On the appointed day, Irving Berlin presented himself at the prime minister’s residence, where he was escorted to a comfortable room and given a cigar and a glass of brandy. In time, Churchill appeared, still under the impression that his guest was Isaiah Berlin. The prime minister wasted little time on pleasantries. “How is war production in the United States?” he demanded.

    Berlin was taken aback by the question. He was a composer and performer, not a war correspondent. “Oh, we’re doing fine,” he hesitantly answered.

    “What do you think Roosevelt’s chances of reelection are?”

    Uncomfortable at being called on to play political pundit, he gave the obvious answer. “I think he’ll win again.”

    “Good,” Churchill replied. “Good.”

    “But if he won’t run again,” Irving offered, “I don’t think I’ll vote at all.”

    For the first time, he had Churchill’s interest, not that he welcomed it. “You mean you think you’ll have a vote?” Churchill asked, a note of wonder–or was it British irony?–creeping into his voice.

    “I sincerely hope so,” Irving said.

    “That would be wonderful,” Churchill replied, appearing to sum up. “If only Anglo-American cooperation reached such a point that we could vote in each other’s elections. Professor, you have my admiration. You must stay for lunch.”

    Throughout lunch at 10 Downing Street, Irving was haunted by the feeling that he was well out of his depth. Why had Churchill addressed him as “professor”? He stopped trying to reply to Churchill’s probing questions and fell silent. Eventually Churchill turned his back on his taciturn guest. The awkward lunch finally came to a conclusion, and as Churchill left the room, he whispered loudly to an aide, “Berlin’s just like most bureaucrats. Wonderful on paper but disappointing when you meet them face to face.”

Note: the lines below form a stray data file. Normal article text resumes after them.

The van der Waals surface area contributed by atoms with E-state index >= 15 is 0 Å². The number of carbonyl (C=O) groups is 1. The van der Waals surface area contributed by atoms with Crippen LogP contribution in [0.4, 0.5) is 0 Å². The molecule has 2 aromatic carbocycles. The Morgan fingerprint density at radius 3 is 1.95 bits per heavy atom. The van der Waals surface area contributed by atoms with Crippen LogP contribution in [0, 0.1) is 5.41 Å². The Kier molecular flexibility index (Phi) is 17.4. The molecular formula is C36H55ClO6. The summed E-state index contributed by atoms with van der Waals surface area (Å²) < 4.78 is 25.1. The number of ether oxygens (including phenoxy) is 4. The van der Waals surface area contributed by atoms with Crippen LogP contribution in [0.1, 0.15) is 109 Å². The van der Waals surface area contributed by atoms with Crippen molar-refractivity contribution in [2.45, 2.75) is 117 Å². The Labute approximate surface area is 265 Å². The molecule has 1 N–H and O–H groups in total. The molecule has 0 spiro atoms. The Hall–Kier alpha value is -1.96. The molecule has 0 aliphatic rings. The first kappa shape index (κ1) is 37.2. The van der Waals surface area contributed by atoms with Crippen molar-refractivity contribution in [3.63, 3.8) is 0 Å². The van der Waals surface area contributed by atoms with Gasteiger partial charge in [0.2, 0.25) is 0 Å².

Irving Berlin
    This is the Army

    berlin-irving-isaiah-and-city-labeledI am indebted to Bookworm Room blog for the quote and to my friend Prof. Jerry Cohen at UC Santa Barbara and, before that, at Tufts and Princeton, who shared stories about being mixed up with other professors named Jerry Cohen at every stop on his route. Btw, neither of the Jerry Cohens at Yale (below) are my friend. They are simply living off the goodwill of his name.




  • Obituaries: One of the last Bletchley Codebreakers–Elisabeth Hardy, translator

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    Elisabeth Hardy, one of the great Bletchley Park team that decrypted, translated, and analyzed Nazi communications, has died at 92. 

    After the war was won, her translation skills were a valuable asset at Nuremberg, where the Allies prosecuted the top Nazis.

    [At Bletchley Park,] she was given a significant role in her hut’s SALU sub-section, focusing on radio traffic from the Luftwaffe – notably German bombers and reconnaissance aircraft – and passing the information on to British pilots.

    The work gave the RAF a real advantage in aerial combat. Having impressed her superiors with her discretion, Elisabeth was then asked to be part of Joint Intelligence Commission at Nuremberg for the war trials of senior Nazis.

    Obituary for Elisabeth Hardy
    The Telegraph (UK)


    For a brief overview of Bletchley Park in World War II, see this “history” page from the UK historical site. The BBC has a very nice site on Bletchley Park, too.

    For those who want to look deeper, a good place to start is The Codebreakers: The Inside Story of Bletchley Park, edited by F. H. Hinsley and Alan Stripp. It includes 27 first-person accounts from people who worked at Bletchley.code-breakers-bookbletchley-sz42-6-wheels-lightened-500px